Things To Do

Wildlife Observation and Photography

Wildlife observation and photography are available from the four trails, the Auto Tour Road, the gazebo overlooking Cascade Pond, and overlooks along the county road. The kiosk at refuge headquarters is equipped with two spotting scopes and offers good views of Greenwing Pond, Snipe Pond, Waterline Pond, and Redhead Pond. Also near the kiosk is an eagle interpretive display including a replica eagle nest. This is a good stop for information before venturing out on the Auto Tour Road to see the nest. About 230 bird species and 45 mammal species have been observed on the refuge. See the KNWR Watchable Wildlife brochure for a list of animals you might observe. Visitors should remain on designated trails, the Auto Tour Road or county roads at all times. Leashed dog walking is only permitted on the Auto Tour Road.

In the waterfowl hunting season, the waterfowl hunting area has designated days for different activities. Currently only hunting is allowed on Saturday, Sunday, Tuesday and Thursday. Wildlife viewing and photography are allowed on Monday, Wednesday, and Friday. Stop by the refuge headquarters for detailed information.

Auto Tour Road
This 4.5 mile long gravel road offers views of the Refuge’s wetland and grassland habitats and Myrtle Creek. The one-way road has 3 pull-outs, and begins at the refuge office and exits on the county road near the mouth of Deep Creek. The Auto Tour Road is open to licensed vehicles, bicycles, and walkers/hikers during daylight hours, year round, weather and road conditions permitting. Leashed dog walking is allowed on the Auto Tour Road. The road is not plowed in the winter and is open to cross-country skiing and snowshoeing. See more

Photo by Deb Staal

Trails & Overlooks
Four trails and one overlook (map) provide access to the refuge. Depending on the season and conditions the trails are available for walking, jogging, snowshoeing, and cross country skiing while observing wildlife and refuge scenery. Bicycles are not allowed on any of the foot trails. Most trails are open year round. In winter when they are not plowed or shoveled the trails are an excellent place to snowshoe or cross country ski. During the fall waterfowl hunting season some trails close periodically for public safety.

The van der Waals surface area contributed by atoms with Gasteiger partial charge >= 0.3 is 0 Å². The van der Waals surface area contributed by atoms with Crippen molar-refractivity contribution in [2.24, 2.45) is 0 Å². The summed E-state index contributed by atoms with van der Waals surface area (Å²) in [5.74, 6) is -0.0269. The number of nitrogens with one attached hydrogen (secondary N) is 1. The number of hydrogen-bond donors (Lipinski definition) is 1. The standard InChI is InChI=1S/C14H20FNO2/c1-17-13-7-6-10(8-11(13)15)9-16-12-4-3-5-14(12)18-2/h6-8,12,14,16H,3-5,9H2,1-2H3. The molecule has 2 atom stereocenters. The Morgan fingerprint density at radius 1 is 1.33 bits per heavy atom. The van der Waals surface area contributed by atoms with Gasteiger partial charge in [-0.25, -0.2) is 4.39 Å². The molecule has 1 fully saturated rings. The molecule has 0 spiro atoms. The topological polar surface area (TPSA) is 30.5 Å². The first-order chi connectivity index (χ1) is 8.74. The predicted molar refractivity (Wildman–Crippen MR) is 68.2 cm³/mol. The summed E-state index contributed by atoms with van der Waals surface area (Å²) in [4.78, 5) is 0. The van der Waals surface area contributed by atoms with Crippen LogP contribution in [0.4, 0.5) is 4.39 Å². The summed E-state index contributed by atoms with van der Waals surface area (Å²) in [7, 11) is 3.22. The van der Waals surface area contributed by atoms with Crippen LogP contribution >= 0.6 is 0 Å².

• Deep Creek Trail – a 2.2 mile (one way) level trail on top of the Deep Creek Dike. This well maintained trail is largely forested with cottonwood and other broad-leaved trees.
  • Chickadee Trail – is a flat, 1,000-foot-long ADA accessible trail with benches and interpretive signs.
  • Ole Humpback Trail – this steep, one-mile-long trail winds it way through forest habitat up to land owned by the U.S. Forest Service. Short Loops offer vantage points of the Selkirk and Purcell Mountain Ranges.
  • Myrtle Creek Falls Trail – this steep ¼-mile-long trail takes visitors off Refuge property and onto U.S. Forest Service land to an unimproved observation point of the 100 foot tall Myrtle Creek Falls. The Refuge trail is fully accessible up to and including the bridge over Myrtle Creek and becomes a primitive trail past the bridge. The trail is not maintained past this point and should be used only at your own risk.
  • Cascade Pond Overlook – Accessed from Westside Road, this overlook offers excellent opportunities to view wildlife at close range.

Chickadee Trail © Laura Roady

Deep Creek Trail © Laura Roady

Picnic Area
The picnic area, equipped with wheelchair accessible picnic tables, is near refuge headquarters bordering Myrtle Creek. An interpretive panel describing Bonners Ferry’s use of Myrtle Creek water stands near this site.

Persons with Disabilities
The Chickadee Trail and Refuge Headquarters are wheelchair accessible, as is the picnic area. Visitors are also encouraged to drive the Auto Tour Road.

Hunting and Fishing
Sport fishing and hunting of certain species are permitted in designated areas during the state season. Waterfowl hunting is permitted only on Tuesdays, Thursdays, Saturdays, and Sundays. Big game and upland game hunting is permitted seven days a week. A separate information brochure is available showing areas open for hunting and their regulations. Contact the Refuge Manager for more information on sport fishing and hunting opportunities.

Photo by Ray Walsh